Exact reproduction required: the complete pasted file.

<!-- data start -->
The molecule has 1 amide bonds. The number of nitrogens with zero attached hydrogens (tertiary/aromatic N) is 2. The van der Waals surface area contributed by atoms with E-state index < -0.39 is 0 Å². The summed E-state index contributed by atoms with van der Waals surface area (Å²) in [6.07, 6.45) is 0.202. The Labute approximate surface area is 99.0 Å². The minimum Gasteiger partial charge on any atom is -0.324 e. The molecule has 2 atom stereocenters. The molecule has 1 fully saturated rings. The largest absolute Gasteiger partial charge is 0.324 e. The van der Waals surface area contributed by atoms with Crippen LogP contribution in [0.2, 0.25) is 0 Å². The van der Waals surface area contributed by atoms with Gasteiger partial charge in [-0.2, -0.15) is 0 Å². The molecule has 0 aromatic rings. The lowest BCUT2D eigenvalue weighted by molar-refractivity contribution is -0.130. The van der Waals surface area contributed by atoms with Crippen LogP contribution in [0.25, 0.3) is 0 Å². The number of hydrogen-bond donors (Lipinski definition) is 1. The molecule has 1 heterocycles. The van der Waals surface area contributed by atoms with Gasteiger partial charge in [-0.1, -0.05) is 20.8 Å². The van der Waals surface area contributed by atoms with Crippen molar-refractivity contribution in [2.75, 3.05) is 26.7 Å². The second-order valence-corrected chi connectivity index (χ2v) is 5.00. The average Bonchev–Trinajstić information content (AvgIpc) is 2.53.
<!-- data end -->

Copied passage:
The molecule has 1 amide bonds. The number of nitrogens with zero attached hydrogens (tertiary/aromatic N) is 2. The van der Waals surface area contributed by atoms with E-state index < -0.39 is 0 Å². The summed E-state index contributed by atoms with van der Waals surface area (Å²) in [6.07, 6.45) is 0.202. The Labute approximate surface area is 99.0 Å². The minimum Gasteiger partial charge on any atom is -0.324 e. The molecule has 2 atom stereocenters. The molecule has 1 fully saturated rings. The largest absolute Gasteiger partial charge is 0.324 e. The van der Waals surface area contributed by atoms with Crippen LogP contribution in [0.2, 0.25) is 0 Å². The van der Waals surface area contributed by atoms with Gasteiger partial charge in [-0.2, -0.15) is 0 Å². The molecule has 0 aromatic rings. The lowest BCUT2D eigenvalue weighted by molar-refractivity contribution is -0.130. The van der Waals surface area contributed by atoms with Crippen LogP contribution in [0.25, 0.3) is 0 Å². The number of hydrogen-bond donors (Lipinski definition) is 1. The molecule has 1 heterocycles. The van der Waals surface area contributed by atoms with Gasteiger partial charge in [-0.1, -0.05) is 20.8 Å². The van der Waals surface area contributed by atoms with Crippen molar-refractivity contribution in [2.75, 3.05) is 26.7 Å². The second-order valence-corrected chi connectivity index (χ2v) is 5.00. The average Bonchev–Trinajstić information content (AvgIpc) is 2.53.